Cloverleaf Mall, Chesterfield, Virginia prior to demolition.
Hawthorne Plaza Shopping Center, Hawthorne, Southern California.
New South China Mall, Dongguan, China.
New World Shopping Mall, Bangkok, Thailand has become a home to thousands of Koi fish.
I watched the pilot for the new HBO series Westworld, based on the late novelist Michael Crichton’s mildly successful 1973 movie about a theme park filled with realistic, humanoid robots. To say the original was creepy is an understatement. And the new version is even more so. But I saw something in that opening episode that lifted it out of the creepy movie trope and placed it smack dab into the realm of real life creepy.
It was a location they used for a sub-basement, a place where old androids were housed, the kind of dark site filled with a sinister vibe that seemed to reach through the TV and right into the heart of where I lived. As I watched actors wander around a dimly lit set, with a matched pair of escalators leading from a lower level atrium to an upper level with walkways, ramps and bridges, it occurred to me: This place is familiar. In fact, I’d been there. They were wandering through the remains of the Hawthorne Plaza Shopping Center, once a good-sized, heavily patronized, shopping mall in Southern California.
Having worked closing shifts in a few malls over the years, I can tell you this: being there late at night, when the main lights are off and there’s no one around, is a great place to leave. Had we been worried about zombie apocalypses when I was in high school, I guarantee the Meadows Mall would have been the perfect place to witness one. George Romero, the guy who made zombies a household term back in the late ‘60s, recognized the sinister aspects of empty shopping malls in his 1979 horror film Dawn of the Dead.
The more I thought about it, the more I realized it all made perfect sense. Malls are huge, multi-level structures, with all sorts of nooks and crannies. Hiding places abound, superb for an ambush scenario, along with plenty of open areas for direct confrontations. As such places fall into disrepair, skylights crack to admit sun and weather, and unfettered shrubs once planted to increase oxygen or calm the masses find their way beyond brick planters to overtake walkways.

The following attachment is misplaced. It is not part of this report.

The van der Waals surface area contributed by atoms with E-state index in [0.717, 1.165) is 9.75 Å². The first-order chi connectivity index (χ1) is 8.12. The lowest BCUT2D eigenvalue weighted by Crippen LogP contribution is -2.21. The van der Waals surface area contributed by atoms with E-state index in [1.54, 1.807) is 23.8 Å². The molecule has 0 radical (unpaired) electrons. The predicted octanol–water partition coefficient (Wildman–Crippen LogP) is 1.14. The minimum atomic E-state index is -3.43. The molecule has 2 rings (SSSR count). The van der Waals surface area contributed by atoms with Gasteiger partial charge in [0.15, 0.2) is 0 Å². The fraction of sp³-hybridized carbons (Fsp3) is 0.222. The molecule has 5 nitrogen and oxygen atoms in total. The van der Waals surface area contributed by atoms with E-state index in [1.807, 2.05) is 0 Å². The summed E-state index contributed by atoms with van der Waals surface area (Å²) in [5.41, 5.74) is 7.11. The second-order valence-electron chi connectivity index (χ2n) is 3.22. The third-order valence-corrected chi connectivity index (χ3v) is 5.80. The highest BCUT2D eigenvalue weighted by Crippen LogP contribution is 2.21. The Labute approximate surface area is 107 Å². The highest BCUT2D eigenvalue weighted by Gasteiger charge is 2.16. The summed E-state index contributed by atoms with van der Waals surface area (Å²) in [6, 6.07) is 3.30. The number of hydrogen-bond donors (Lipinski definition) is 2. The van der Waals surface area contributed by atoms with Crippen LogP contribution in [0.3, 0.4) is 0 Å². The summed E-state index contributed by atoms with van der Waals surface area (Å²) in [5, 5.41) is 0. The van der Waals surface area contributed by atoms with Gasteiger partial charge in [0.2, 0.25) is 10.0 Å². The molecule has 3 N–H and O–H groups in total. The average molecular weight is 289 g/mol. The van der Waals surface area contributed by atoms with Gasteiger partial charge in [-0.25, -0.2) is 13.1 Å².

These places would be ideal for squatters, or as laser tag venues or police training sites. Annual haunted house mazes could be turned into year-round attractions at these locales. At some point, these forlorn emporia become almost too big to tear down. After all, there’s always a chance someone will want the structure for something. And hope springs eternal that former mainstays such as Miller’s Outpost or Kay-Bee Toys or Contempo Casuals (even Waldenbooks) will rise from the commercial graveyard, zombie-like, or that teens on lunch breaks from the nearby high school will once again seize every available food court seat (and never actually buy anything).
What I didn’t realize, though, is this is actually a thing. Ghost malls, as these abandoned structures are known, are everywhere, though their numbers are declining. In 2004, there were more than 1,100 nationwide. A scant 10 years later, more than 400 had been closed or converted to some other use. By 2014, according to the real estate analytics firm Green Street Advisors, another 15 percent had disappeared.
The reasons why these malls fail are as numerous as the failed malls themselves. No common theme emerges. It’s not that they’re all in economically depressed areas. Some simply face tough competition from newer, fancier malls. Other times, changing demographics doom them, or investors sour on them (Come to think of it, malls could easily be a metaphor for modern relationships). The Cloverleaf Mall in Chesterfield, Va., for instance, was undone by gangs of kids who scared off patrons, which depressed sales, led to closed stores and even fewer customers, which resulted in more closings. Eventually, no merchants – or customers – were left.